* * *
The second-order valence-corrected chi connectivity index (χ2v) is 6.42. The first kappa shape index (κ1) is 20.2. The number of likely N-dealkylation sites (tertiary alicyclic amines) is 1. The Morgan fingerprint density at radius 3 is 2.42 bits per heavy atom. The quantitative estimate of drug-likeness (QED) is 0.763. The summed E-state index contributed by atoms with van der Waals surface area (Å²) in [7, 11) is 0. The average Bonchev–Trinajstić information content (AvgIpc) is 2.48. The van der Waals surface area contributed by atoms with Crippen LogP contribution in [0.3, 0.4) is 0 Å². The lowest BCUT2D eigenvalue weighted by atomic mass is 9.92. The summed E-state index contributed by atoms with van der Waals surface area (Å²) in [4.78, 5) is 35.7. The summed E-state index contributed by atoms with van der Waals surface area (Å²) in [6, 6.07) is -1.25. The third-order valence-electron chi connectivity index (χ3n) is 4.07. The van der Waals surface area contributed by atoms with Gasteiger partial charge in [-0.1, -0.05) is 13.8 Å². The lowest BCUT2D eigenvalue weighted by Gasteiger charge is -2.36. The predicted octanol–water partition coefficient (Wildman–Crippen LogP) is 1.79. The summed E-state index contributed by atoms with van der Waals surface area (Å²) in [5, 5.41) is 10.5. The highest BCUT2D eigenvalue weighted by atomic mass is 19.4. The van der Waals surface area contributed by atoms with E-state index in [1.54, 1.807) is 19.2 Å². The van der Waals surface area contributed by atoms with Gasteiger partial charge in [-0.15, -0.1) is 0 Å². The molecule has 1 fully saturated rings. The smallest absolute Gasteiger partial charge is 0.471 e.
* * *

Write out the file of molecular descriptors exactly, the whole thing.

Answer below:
The second-order valence-corrected chi connectivity index (χ2v) is 6.42. The first kappa shape index (κ1) is 20.2. The number of likely N-dealkylation sites (tertiary alicyclic amines) is 1. The Morgan fingerprint density at radius 3 is 2.42 bits per heavy atom. The quantitative estimate of drug-likeness (QED) is 0.763. The summed E-state index contributed by atoms with van der Waals surface area (Å²) in [7, 11) is 0. The average Bonchev–Trinajstić information content (AvgIpc) is 2.48. The van der Waals surface area contributed by atoms with Crippen LogP contribution in [0.3, 0.4) is 0 Å². The lowest BCUT2D eigenvalue weighted by atomic mass is 9.92. The summed E-state index contributed by atoms with van der Waals surface area (Å²) in [4.78, 5) is 35.7. The summed E-state index contributed by atoms with van der Waals surface area (Å²) in [6, 6.07) is -1.25. The third-order valence-electron chi connectivity index (χ3n) is 4.07. The van der Waals surface area contributed by atoms with Gasteiger partial charge in [-0.1, -0.05) is 13.8 Å². The lowest BCUT2D eigenvalue weighted by Gasteiger charge is -2.36. The predicted octanol–water partition coefficient (Wildman–Crippen LogP) is 1.79. The summed E-state index contributed by atoms with van der Waals surface area (Å²) in [5, 5.41) is 10.5. The highest BCUT2D eigenvalue weighted by atomic mass is 19.4. The van der Waals surface area contributed by atoms with E-state index in [1.54, 1.807) is 19.2 Å². The van der Waals surface area contributed by atoms with Gasteiger partial charge in [-0.15, -0.1) is 0 Å². The molecule has 1 fully saturated rings. The smallest absolute Gasteiger partial charge is 0.471 e.